One of the great benefits of the way that this book is written is that it follows a path like that of a good class in insect systematics. First it leads the reader through sections on basic and broad concepts that underlie scientists' understanding of insect evolution. Grimaldi and Engel briefly lay out their ideas on important issues such as homology, species, and phylogeny reconstruction. These areas of systematics remain steeped in debate, so the authors' particular take on such topics will not please everyone, but this is not the intent of the book.

For those of us less familiar with fossils, the book provides a good primer on fossil formation and different types of insect fossils. Fossils and fossilization of insects are extremely well treated, with a particularly fascinating overview of amber inclusions. One cannot help but be captivated by the remarkable quality of amber preservation, which makes it possible to view mitochondria in some fossils and recalls controversy over the amplification of ancient DNA.

The bulk of the book begins with a systematic treatment of arthropods that are near relatives of insects, and then details each of the major insect groups. The incorporation of fossils in the book is its most innovative aspect, but there is a very competent treatment of every insect order, providing a salient and mercifully brief historical overview of the taxonomic work in each group, tabular lists of significant characters in the included taxa, and overviews of both fossil and extant taxa. Clearly drawn phylogenetic trees are provided for all major groups. The trees that include fossil taxa, however, are by necessity composite compromise diagrams derived from several disparate sources, rather than actual cladograms based on an inclusive analysis of all data and taxa. But the authors are clear about the source of the trees, so the reader has reasonable warning of their limitations. Current DNA evidence is discussed, and important morphological data are presented in many easily comprehensible figures.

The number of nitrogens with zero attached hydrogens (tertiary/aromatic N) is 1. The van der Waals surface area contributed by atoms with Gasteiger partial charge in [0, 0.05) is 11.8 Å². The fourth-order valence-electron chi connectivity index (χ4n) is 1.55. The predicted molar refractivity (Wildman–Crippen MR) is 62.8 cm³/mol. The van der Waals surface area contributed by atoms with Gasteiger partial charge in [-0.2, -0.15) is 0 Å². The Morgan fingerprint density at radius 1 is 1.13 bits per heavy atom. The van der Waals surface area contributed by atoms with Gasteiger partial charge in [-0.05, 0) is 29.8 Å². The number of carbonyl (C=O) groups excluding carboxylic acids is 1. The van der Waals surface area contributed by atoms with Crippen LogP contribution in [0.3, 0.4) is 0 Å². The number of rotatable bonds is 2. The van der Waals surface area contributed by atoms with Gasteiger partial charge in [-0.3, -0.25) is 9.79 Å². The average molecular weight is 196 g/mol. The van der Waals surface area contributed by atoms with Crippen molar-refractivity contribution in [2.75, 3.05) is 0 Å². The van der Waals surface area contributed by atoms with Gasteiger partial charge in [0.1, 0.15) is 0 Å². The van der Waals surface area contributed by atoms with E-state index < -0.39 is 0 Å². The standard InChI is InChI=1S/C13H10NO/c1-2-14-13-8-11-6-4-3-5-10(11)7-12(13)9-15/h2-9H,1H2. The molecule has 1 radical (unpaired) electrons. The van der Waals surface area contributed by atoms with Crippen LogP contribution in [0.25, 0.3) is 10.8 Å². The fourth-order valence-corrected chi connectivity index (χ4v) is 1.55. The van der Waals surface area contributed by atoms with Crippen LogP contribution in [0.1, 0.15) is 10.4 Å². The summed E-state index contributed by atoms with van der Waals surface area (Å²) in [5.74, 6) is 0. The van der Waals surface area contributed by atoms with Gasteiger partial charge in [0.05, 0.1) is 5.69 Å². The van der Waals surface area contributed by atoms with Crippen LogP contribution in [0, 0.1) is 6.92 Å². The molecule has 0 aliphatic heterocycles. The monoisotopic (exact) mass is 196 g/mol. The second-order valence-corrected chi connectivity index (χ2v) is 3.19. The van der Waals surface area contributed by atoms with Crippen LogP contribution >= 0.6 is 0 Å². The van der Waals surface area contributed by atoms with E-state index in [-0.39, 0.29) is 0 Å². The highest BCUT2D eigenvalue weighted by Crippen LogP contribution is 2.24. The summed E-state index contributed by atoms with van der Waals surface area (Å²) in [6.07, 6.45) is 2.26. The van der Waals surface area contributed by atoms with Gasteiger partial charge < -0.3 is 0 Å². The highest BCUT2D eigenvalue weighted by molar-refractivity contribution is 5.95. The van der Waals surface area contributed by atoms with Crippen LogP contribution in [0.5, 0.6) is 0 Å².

Although the text is clearly geared to a relatively sophisticated readership, it is the most accessible treatment of fossil insects available. The organization of information follows historical and phylogenetic lines and so maximizes connectivity and information content. The book is beautifully illustrated with close to 1000 photographs and figures (most in full color), including adult, immature, fossil, and extant insects. Attention to detail and quality in the figures sets this work apart from other entomology texts. The book is up to date in its information and will be an invaluable resource for anyone teaching a course in insect systematics. I have already used it as background reading for class preparation.

This is a rich work and an excellent contribution to the study and teaching of insect and arthropod science. Anyone with an interest in insects—and just about any organismal biologist—will want to have access to this fine reference, either through an institutional library or on the bookshelf at home. Grimaldi and Engel have breathed life into old cuticle (or at least the traces of old cuticle) and have reinforced the idea that a broad and integrative view of any group is essential for understanding its evolution, and indeed for a full understanding of life on Earth.

KIPLING W. WILL "Entomophiles, Rejoice!," BioScience 56(6), 538-539, (1 June 2006). https://doi.org/10.1641/0006-3568(2006)56[538:ER]2.0.CO;2
Published: 1 June 2006